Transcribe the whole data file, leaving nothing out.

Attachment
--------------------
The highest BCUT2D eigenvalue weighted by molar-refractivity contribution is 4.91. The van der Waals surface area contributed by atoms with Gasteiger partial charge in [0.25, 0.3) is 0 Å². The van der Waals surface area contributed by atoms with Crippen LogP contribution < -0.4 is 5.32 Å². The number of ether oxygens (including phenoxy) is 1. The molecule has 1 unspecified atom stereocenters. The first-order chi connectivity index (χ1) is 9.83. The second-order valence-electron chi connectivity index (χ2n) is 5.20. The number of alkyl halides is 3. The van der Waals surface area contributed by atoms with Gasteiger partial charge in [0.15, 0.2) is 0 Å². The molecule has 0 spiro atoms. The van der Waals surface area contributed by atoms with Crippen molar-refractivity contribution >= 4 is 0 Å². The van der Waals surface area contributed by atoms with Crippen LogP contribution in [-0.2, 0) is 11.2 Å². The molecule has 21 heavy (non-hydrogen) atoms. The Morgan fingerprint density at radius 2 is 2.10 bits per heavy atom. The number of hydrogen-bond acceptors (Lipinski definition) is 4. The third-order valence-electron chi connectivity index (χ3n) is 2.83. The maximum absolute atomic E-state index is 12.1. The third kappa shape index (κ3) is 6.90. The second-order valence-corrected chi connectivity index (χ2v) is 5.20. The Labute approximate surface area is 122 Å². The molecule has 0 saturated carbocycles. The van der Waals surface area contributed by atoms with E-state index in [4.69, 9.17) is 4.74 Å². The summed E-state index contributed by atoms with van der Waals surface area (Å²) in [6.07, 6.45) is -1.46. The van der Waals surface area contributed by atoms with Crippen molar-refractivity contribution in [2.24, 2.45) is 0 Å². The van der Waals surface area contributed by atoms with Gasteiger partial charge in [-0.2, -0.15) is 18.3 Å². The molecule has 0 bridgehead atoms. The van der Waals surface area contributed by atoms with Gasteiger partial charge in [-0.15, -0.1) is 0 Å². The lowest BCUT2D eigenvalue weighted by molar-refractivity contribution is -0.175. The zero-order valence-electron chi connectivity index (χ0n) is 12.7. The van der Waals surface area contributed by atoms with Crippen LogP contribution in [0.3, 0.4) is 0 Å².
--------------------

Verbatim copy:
The highest BCUT2D eigenvalue weighted by molar-refractivity contribution is 4.91. The van der Waals surface area contributed by atoms with Gasteiger partial charge in [0.25, 0.3) is 0 Å². The van der Waals surface area contributed by atoms with Crippen LogP contribution < -0.4 is 5.32 Å². The number of ether oxygens (including phenoxy) is 1. The molecule has 1 unspecified atom stereocenters. The first-order chi connectivity index (χ1) is 9.83. The second-order valence-electron chi connectivity index (χ2n) is 5.20. The number of alkyl halides is 3. The van der Waals surface area contributed by atoms with Gasteiger partial charge in [0.15, 0.2) is 0 Å². The molecule has 0 spiro atoms. The van der Waals surface area contributed by atoms with Crippen molar-refractivity contribution >= 4 is 0 Å². The van der Waals surface area contributed by atoms with Crippen LogP contribution in [-0.2, 0) is 11.2 Å². The molecule has 21 heavy (non-hydrogen) atoms. The Morgan fingerprint density at radius 2 is 2.10 bits per heavy atom. The number of hydrogen-bond acceptors (Lipinski definition) is 4. The third-order valence-electron chi connectivity index (χ3n) is 2.83. The maximum absolute atomic E-state index is 12.1. The third kappa shape index (κ3) is 6.90. The second-order valence-corrected chi connectivity index (χ2v) is 5.20. The Labute approximate surface area is 122 Å². The molecule has 0 saturated carbocycles. The van der Waals surface area contributed by atoms with E-state index in [4.69, 9.17) is 4.74 Å². The summed E-state index contributed by atoms with van der Waals surface area (Å²) in [6.07, 6.45) is -1.46. The van der Waals surface area contributed by atoms with Crippen molar-refractivity contribution in [2.24, 2.45) is 0 Å². The van der Waals surface area contributed by atoms with Gasteiger partial charge in [-0.2, -0.15) is 18.3 Å². The molecule has 0 bridgehead atoms. The van der Waals surface area contributed by atoms with Gasteiger partial charge in [-0.15, -0.1) is 0 Å². The lowest BCUT2D eigenvalue weighted by molar-refractivity contribution is -0.175. The zero-order valence-electron chi connectivity index (χ0n) is 12.7. The van der Waals surface area contributed by atoms with Crippen LogP contribution in [0.3, 0.4) is 0 Å².